Process of starting a little clothing line – and coming back to the “why”

tee-stack

A few years ago I started a small Etsy shop – it began with just art prints because it was the easiest route – but I had the goal in mind to eventually sell screenprinted tees & accessories. Between my process of creating new designs being super labor intensive, and not making the shop in general a priority of mine – I’ve been sporadically focusing on growing it. It’s still a small little Etsy shop, i’m not being humble. I started to wonder if I was actually passionate about it or not.

constantly revisit your “why”

I spoke to my life coach about how I was feeling and that I didn’t want to half-ass this venture. We talked about it for awhile and got down to my “why”. Why was I doing this? Why was I choosing a labor and time intensive way to do things? Going back to my “why” helped tremendously and reignited my fire.

Through asking those questions, I realized I didn’t want to be like most other screenprinted clothing brands. I don’t want to be able to crank out 10 new designs in a month. I’m putting out a premium, original product. It’s OK that I have a slower process – and I need to own that process and perfect it, not let it deter me. Now i’m being more diligent about growing my shop and having it be a priority – now that I went back to my why. I’m driven to want to grow it to a legit little clothing line.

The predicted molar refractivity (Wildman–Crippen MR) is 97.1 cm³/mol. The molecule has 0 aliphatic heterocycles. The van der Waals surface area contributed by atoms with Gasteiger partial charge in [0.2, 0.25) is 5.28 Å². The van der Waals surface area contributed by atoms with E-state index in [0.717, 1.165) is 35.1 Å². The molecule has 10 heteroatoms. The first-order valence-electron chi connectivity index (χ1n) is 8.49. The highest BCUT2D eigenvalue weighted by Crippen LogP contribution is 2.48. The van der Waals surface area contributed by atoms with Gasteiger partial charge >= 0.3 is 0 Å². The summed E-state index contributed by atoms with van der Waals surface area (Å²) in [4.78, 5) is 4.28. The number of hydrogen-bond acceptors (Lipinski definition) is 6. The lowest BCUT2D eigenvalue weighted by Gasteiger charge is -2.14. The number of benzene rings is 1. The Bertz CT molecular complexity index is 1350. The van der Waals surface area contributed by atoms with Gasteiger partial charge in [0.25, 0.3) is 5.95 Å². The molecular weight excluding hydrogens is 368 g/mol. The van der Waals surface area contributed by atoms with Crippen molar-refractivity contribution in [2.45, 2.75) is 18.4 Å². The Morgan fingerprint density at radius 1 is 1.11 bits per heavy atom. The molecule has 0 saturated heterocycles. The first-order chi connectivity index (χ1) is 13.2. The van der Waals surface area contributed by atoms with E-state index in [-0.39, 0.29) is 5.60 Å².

change up your process

Any fellow screenprinters, especially amateur ones like myself know that IT IS A HUGE PAIN. So, I simplified my process a little, but one that didn’t infringe my values. I still design everything by hand and print each shirt one by one, and I still use recycled shirts that I rescue from the thrift store. I realized something had to change in my process, because it was holding me back.

be persistent

T-shirt designs are interesting because you have to know that it will sell. It’s harder still if something doesn’t have to do with an existing brand. I know what I like but i’m not always sure what people will want to wear on a shirt. This is different then a website or other things i’m used to designing – people aren’t buying your services, they’re buying your design to wear on their chest. If something doesn’t sell don’t think of it as a failure – use that as a learning experience.

real artists ship – resist perfectionism

I challenged myself this past weekend to finalize a design in a day. No overthinking, just going with my idea and getting it out there. There were a couple designs I could have gotten ready to print but I went with this new one, after not getting any feedback on it. I purely went with my gut. Maybe it will sell, maybe not – I’m still learning.

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